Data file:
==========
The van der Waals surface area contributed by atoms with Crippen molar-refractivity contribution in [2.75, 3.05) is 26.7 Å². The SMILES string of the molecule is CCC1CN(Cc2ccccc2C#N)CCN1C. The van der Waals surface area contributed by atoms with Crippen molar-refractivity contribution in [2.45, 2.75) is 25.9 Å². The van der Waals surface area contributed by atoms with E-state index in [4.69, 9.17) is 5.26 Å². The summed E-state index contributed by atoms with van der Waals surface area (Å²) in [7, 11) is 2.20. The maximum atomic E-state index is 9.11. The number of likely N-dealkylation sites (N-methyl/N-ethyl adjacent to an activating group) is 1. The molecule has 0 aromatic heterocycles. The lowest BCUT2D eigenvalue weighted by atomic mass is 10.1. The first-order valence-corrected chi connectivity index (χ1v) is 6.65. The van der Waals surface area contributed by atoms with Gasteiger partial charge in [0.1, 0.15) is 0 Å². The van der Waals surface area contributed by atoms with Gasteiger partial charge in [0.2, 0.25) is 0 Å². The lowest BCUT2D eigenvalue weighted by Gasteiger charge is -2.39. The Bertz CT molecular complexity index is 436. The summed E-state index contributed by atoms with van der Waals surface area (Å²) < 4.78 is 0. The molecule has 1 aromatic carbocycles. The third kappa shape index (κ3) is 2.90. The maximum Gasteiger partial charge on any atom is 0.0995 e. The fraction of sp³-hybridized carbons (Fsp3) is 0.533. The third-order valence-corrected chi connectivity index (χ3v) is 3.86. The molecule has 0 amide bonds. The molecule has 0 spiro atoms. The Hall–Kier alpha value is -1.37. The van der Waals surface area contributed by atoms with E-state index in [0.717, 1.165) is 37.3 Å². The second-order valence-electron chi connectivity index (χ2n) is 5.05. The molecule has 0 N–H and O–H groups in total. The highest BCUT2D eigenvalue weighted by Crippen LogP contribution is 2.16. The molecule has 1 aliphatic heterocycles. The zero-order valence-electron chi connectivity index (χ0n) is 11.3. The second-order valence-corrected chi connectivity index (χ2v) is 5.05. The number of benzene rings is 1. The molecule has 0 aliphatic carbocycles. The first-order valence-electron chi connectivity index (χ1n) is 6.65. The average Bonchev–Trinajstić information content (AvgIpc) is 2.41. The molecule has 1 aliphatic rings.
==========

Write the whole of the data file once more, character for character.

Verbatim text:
The van der Waals surface area contributed by atoms with Crippen molar-refractivity contribution in [2.75, 3.05) is 26.7 Å². The SMILES string of the molecule is CCC1CN(Cc2ccccc2C#N)CCN1C. The van der Waals surface area contributed by atoms with Crippen molar-refractivity contribution in [2.45, 2.75) is 25.9 Å². The van der Waals surface area contributed by atoms with E-state index in [4.69, 9.17) is 5.26 Å². The summed E-state index contributed by atoms with van der Waals surface area (Å²) in [7, 11) is 2.20. The maximum atomic E-state index is 9.11. The number of likely N-dealkylation sites (N-methyl/N-ethyl adjacent to an activating group) is 1. The molecule has 0 aromatic heterocycles. The lowest BCUT2D eigenvalue weighted by atomic mass is 10.1. The first-order valence-corrected chi connectivity index (χ1v) is 6.65. The van der Waals surface area contributed by atoms with Gasteiger partial charge in [0.1, 0.15) is 0 Å². The van der Waals surface area contributed by atoms with Gasteiger partial charge in [0.2, 0.25) is 0 Å². The lowest BCUT2D eigenvalue weighted by Gasteiger charge is -2.39. The Bertz CT molecular complexity index is 436. The summed E-state index contributed by atoms with van der Waals surface area (Å²) < 4.78 is 0. The molecule has 1 aromatic carbocycles. The third kappa shape index (κ3) is 2.90. The maximum Gasteiger partial charge on any atom is 0.0995 e. The fraction of sp³-hybridized carbons (Fsp3) is 0.533. The third-order valence-corrected chi connectivity index (χ3v) is 3.86. The molecule has 0 amide bonds. The molecule has 0 spiro atoms. The Hall–Kier alpha value is -1.37. The van der Waals surface area contributed by atoms with E-state index in [0.717, 1.165) is 37.3 Å². The second-order valence-electron chi connectivity index (χ2n) is 5.05. The molecule has 0 N–H and O–H groups in total. The highest BCUT2D eigenvalue weighted by Crippen LogP contribution is 2.16. The molecule has 1 aliphatic heterocycles. The zero-order valence-electron chi connectivity index (χ0n) is 11.3. The second-order valence-corrected chi connectivity index (χ2v) is 5.05. The number of benzene rings is 1. The molecule has 0 aliphatic carbocycles. The first-order valence-electron chi connectivity index (χ1n) is 6.65. The average Bonchev–Trinajstić information content (AvgIpc) is 2.41. The molecule has 1 aliphatic rings.